One of the better things about modern communication is the ability to meet and talk to people from nearly all parts of the globe. I have been in communication with Jacob from Botswana for years now and he has shared some photos of the beautiful backpack he made based on my earlier design. That one … Continue reading Jacob’s Beautiful Leather Backpack
During the heyday of Caravan living it is important to remember that these were rarely the dwelling of a loner. The Caravan was the hub of the nuclear family and groups of wagons represented larger, extended family groups and allies. We are social creatures that thrive in community.
Every traveler has a campfire has the center of daily life. The hearth has been our home for 1.5 - 2 million years now. No wonder it fascinates us and brings so much comfort. Nomads in a stationary culture are often tolerated at best and left only marginal space to congregate. This will probably never … Continue reading Traveller Life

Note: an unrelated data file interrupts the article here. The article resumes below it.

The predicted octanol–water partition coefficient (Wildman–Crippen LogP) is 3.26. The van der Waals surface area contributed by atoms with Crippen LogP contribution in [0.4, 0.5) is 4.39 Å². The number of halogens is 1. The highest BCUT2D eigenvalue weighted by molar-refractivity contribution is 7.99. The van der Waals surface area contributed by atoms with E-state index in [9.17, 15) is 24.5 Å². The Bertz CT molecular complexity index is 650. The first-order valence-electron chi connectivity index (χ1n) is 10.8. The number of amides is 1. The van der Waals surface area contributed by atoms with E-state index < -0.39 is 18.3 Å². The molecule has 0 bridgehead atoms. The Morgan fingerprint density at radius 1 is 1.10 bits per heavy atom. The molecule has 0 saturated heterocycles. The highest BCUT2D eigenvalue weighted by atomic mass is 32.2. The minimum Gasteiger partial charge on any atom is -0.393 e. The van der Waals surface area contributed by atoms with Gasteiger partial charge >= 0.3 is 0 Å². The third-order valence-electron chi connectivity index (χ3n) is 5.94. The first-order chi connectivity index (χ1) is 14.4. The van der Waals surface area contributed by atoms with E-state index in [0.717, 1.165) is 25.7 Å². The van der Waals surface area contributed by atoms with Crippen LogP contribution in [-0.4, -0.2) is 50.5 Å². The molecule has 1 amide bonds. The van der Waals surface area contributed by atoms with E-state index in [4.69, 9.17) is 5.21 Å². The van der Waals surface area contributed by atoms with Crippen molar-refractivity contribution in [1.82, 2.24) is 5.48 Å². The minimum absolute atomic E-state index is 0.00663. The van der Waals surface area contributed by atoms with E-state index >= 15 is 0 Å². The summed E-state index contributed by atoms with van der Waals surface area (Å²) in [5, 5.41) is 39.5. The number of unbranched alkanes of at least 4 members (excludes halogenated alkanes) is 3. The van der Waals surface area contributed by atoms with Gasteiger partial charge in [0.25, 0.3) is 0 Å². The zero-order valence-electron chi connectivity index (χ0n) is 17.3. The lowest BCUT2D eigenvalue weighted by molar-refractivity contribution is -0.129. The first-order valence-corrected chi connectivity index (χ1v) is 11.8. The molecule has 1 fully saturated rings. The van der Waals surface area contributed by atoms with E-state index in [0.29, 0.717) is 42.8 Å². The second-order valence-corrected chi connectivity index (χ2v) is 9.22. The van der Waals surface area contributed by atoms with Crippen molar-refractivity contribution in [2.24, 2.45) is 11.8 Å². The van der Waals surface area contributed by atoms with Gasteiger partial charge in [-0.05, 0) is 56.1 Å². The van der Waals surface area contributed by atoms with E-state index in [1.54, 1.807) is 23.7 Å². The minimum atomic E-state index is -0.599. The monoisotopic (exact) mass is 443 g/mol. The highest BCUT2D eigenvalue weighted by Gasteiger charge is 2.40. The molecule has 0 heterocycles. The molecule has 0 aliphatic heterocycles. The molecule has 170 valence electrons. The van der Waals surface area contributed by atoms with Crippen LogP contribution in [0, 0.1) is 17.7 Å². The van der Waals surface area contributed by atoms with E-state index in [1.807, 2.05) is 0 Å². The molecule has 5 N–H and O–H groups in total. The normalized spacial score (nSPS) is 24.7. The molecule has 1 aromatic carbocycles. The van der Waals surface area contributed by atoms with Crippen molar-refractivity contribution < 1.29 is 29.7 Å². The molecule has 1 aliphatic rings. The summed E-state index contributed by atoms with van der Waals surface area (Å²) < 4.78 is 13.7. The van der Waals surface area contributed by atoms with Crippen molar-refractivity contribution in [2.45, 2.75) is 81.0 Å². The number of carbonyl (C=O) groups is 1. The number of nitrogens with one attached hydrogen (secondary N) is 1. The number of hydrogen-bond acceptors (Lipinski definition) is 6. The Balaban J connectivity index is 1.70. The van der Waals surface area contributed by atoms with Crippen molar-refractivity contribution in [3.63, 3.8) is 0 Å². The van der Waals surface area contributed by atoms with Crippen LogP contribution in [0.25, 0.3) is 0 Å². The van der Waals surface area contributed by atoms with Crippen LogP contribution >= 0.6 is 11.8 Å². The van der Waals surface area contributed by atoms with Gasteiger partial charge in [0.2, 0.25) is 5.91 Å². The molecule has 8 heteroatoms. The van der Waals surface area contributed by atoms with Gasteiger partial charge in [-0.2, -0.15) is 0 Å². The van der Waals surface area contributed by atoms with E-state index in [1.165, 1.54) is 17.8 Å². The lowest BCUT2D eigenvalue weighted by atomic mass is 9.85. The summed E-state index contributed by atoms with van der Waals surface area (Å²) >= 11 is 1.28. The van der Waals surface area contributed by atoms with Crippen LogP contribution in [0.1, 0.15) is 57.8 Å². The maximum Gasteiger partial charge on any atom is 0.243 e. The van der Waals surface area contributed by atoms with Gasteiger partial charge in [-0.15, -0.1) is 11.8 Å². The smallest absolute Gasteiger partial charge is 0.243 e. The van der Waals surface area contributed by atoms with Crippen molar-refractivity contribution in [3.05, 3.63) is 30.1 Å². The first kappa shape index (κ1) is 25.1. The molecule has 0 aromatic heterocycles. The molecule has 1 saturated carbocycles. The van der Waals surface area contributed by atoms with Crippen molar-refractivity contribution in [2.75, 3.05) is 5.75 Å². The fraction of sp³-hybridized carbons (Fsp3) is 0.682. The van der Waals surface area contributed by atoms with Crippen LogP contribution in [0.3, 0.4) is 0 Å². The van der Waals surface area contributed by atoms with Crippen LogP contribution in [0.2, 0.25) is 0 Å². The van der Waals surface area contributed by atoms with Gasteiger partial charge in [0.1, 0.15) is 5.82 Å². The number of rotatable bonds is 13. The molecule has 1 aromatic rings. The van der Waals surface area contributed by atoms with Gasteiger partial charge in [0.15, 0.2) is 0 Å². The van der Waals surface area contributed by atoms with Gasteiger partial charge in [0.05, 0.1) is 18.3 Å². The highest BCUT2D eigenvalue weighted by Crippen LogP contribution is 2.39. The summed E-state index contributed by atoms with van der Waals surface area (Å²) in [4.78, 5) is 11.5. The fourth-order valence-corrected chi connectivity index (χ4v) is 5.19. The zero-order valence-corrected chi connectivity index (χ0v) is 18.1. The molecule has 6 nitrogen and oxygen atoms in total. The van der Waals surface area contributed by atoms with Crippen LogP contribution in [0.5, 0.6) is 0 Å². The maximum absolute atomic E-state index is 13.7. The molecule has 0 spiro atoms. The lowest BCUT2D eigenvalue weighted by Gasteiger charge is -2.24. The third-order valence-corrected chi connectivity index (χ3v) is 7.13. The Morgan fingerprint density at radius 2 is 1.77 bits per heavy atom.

Here's another small project happening amidst all the "real work" that needs to get done during this quarantine. I want to keep this one but after inquiries rolling in, it may go into the shop (or another just like it). Be Safe!
A look at the origins and evolution of our favorite camp stove... This post was going to be a few words about the Primus stoves we all love and some images I've collected from around the web. As usual, I found myself rambling all over the topic without a clear direction but here is a … Continue reading Classic Liquid Fuel Stoves